Bus Lane Plans Continue Retreat in New York City—This Time it's Fifth Avenue

The de Blasio administration caved to the interests of a Manhattan real estate developer and shelved a plan to prioritize bus transit over private automobiles on one of the most famous corridors in the world.

October 26, 2021, 12:00 PM PDT

By James Brasuell @CasualBrasuell

Bus Priority Zones

The 14th Street Busway could be the beginning and the end of the de Blasio's bus priority ambitions. | rblfmr / Shutterstock

In June 2020, Mayor Bill de Blasio announced one of the most ambitious bus priority programs for any U.S. city—much less the most populous city, with the nation's most developed and popular public transit systems. Mayor de Blasio pledged to build 20 miles of car-free busways and dedicated bus lanes based on the model of success created by the 14th Street busway, which opened in October 2019. The 20-mile promise has withered and contracted, but now there's a new twist in this saga of unrealized ambition.

A Fifth Avenue bus lane project "was supposed to have been completed before Mr. de Blasio left office, but the city announced last week that work would be put on hold until after the December holidays," report Dana Rubinstein and Winnie Hu. "That effectively shifts responsibility to the next mayor, who succeeds Mr. de Blasio in January."

According to this bombshell report, Mayor de Blasio capitulated to the lobbying efforts of Steven Roth, "one of New York City’s most powerful real estate developers." A slide show bearing the name of Mr. Roth’s real estate company, Vornado Realty Trust, that circulated in City Hall in October claimed that express buses would travel at unsafe speeds if granted new priority on 5th Avenue.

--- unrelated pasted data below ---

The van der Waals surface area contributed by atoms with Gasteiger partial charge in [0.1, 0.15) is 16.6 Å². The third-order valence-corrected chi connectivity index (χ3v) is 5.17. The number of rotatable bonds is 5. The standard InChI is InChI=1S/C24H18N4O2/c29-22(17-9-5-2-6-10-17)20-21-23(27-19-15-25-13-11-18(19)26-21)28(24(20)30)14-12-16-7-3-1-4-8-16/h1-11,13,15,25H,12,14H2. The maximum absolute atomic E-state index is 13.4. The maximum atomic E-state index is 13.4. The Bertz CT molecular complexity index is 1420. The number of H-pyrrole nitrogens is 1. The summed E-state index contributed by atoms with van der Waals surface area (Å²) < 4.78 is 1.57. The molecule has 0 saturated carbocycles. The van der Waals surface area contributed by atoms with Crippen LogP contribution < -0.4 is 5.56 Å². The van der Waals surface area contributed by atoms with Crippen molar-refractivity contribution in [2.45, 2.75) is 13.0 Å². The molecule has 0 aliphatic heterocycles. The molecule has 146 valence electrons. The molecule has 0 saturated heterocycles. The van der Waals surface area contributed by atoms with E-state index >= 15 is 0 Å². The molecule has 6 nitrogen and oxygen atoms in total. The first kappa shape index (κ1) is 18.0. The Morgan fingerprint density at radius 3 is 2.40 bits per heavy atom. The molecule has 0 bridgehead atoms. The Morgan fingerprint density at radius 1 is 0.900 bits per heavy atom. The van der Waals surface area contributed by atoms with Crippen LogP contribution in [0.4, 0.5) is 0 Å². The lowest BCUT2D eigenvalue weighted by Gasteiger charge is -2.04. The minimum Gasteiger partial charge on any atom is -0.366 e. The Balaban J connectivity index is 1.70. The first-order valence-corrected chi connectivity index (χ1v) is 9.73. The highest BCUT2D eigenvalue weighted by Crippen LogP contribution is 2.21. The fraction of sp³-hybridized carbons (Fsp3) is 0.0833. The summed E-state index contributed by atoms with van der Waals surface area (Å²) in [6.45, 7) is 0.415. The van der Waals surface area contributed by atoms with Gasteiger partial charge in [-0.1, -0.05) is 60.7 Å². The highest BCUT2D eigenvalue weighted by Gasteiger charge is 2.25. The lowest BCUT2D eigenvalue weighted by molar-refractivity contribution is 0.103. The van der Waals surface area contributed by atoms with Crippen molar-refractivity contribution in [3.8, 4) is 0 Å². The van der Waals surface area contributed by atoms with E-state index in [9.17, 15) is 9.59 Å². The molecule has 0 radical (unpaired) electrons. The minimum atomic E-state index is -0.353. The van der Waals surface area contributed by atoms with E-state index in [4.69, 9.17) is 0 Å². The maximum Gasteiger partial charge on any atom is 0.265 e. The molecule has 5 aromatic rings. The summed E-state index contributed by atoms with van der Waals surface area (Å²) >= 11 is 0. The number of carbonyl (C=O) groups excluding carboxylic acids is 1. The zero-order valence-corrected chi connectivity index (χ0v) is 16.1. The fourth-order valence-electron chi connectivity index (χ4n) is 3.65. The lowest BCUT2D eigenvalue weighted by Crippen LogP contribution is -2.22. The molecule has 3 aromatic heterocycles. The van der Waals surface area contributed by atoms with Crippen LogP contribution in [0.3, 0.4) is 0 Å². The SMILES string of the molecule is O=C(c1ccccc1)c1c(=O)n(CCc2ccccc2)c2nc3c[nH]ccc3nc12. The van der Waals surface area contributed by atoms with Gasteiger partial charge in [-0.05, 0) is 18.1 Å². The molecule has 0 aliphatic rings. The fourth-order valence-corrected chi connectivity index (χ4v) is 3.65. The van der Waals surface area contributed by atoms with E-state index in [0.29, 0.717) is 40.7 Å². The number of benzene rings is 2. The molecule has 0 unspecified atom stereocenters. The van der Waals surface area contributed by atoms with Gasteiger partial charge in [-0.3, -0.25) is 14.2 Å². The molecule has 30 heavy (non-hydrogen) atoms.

The article insinuates that de Blasio's capitulation could be connected to his burgeoning gubernatorial ambitions. "The developer, the Vornado Realty Trust chief executive Steven Roth, is one of New York’s most prolific donors, though city records indicate he has not donated to Mr. de Blasio’s mayoral campaigns."

In addition to the context provided by the de Blasio's retreat from its June 2020 bus priority ambitions, the article also mentions the poor results of de Blasio's Vision Zero promise.

Mr. de Blasio’s ambivalence about the Fifth Avenue plan comes during the deadliest year for traffic fatalities during his eight years in office and as some of his other transportation priorities appear to have fallen by the wayside. The transportation department has been reconsidering plans to put a protected bike lane on a main thoroughfare in Sunset Park, Brooklyn according to one of the two people familiar with the mayor’s decisions.

More details about the retreat of the de Blasio's administration's retreat from its June 2020 ambitions are included in the source article.

Tuesday, October 26, 2021 in The New York Times

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